Prior to that, Ouimet will be the focal point of the annual banquet thrown by the scholarship fund that bears his name and has raised more than $25 million since 1949 to help send more than 5,000 Bay State scholars to college. Scheduled for May 15 at the Boston Convention & Exhibition Center, the Francis Ouimet Scholarship Fund’s Centennial Gala will feature appearances by Arnold Palmer and Peter Jacobsen, as well as author Mark Frost, whose book on Ouimet’s US Open win was turned into a popular movie.
Those interested in participating in either or both events can still do so. Tickets are available and volunteers are being sought for the US Amateur (www.2013usamateur.com), and tickets are also available for the banquet (www.ouimet.org).
We might be impatiently waiting to start our seasons, but the professional tours are well underway, so there’s been good golf to follow, on the course and off. One of the biggest — and most divisive — topics continues to be whether the US Golf Association and the R&A will ban the anchored putting stroke that has been favored recently by many top touring pros. Tim Finchem, commissioner of the PGA Tour, responded to the ban proposal by announcing that, should golf’s governing bodies approve the measure, the tour will not recognize it. The PGA of America is also staunchly opposed to the ban. Other tours, including the LPGA and European Tour, have said they will honor the decision, which should be made public this spring. I’m in favor of the ban — the anchored stroke, not long or belly putters — and didn’t need to be swayed by three others who have spoken out in favor of eliminating the anchored stroke. Jack Nicklaus, Tiger Woods, and Palmer firmly believe that golf shouldn’t allow players to anchor the putter to the body, feeling it provides a competitive advantage. Consider the sources: They’ve combined to win only 39 professional major championships.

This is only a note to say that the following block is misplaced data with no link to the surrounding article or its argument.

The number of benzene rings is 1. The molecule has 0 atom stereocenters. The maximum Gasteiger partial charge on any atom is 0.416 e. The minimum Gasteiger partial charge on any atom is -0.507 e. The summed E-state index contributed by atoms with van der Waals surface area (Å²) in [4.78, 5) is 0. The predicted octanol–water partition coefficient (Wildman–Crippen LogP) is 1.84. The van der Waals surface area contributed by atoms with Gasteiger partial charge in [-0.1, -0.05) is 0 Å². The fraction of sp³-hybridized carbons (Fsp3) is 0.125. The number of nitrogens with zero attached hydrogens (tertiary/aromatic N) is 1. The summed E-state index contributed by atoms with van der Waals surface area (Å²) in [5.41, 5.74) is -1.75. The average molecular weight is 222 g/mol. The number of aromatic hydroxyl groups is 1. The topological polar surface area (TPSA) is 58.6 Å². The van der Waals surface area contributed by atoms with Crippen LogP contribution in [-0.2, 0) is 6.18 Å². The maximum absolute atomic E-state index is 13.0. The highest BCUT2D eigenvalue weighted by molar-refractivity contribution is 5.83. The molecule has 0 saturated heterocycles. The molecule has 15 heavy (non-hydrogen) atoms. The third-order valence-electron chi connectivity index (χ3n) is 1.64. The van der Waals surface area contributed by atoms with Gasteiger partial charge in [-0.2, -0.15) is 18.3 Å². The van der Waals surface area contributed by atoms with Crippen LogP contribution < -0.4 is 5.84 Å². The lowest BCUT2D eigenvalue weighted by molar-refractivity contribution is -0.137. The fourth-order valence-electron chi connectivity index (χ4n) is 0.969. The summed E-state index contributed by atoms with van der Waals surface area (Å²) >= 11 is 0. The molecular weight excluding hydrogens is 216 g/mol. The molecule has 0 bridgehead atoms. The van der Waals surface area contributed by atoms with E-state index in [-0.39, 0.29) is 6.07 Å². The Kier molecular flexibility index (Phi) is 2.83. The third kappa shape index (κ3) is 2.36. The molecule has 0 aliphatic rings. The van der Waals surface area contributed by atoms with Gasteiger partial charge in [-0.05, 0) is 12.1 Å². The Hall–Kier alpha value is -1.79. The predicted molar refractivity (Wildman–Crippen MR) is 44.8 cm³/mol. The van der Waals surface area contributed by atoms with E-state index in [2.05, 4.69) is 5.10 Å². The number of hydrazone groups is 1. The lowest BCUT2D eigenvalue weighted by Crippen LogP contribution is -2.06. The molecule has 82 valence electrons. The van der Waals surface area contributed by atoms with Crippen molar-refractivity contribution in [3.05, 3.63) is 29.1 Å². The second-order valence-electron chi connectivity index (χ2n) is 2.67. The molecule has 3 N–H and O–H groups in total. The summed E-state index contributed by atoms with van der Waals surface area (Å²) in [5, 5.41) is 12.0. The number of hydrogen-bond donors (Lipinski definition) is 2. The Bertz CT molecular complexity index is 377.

Woods continues to chase Nicklaus’s record of 18 majors, but with 14 he remains stuck on the number he was at almost five years ago. He’s showing signs he’s ready to end the drought, though. Already a three-time winner in only five tour starts in 2013, Woods is putting up the kind of numbers and posing for pictures with large checks and trophies at a similar frequency to when he was dominating the game a decade ago. At 37, maybe he’s realizing that to overtake Nicklaus, he can’t go five more years without a major.
He’ll face competition that isn’t intimidated by him anymore, including Rory McIlroy, the 23-year-old from Northern Ireland whom Woods just passed to reclaim the world’s No. 1 ranking. It’s a position Woods hadn’t been in since October 2010.
Hard to believe, but it’s been eight years since Woods last won the Masters, the year’s first major championship that begins at Augusta National Golf Club in two weeks. Maybe by then all the snow in New England will finally be gone and we’ll be able to resume the joyful pursuit.
Enjoy the season, everyone.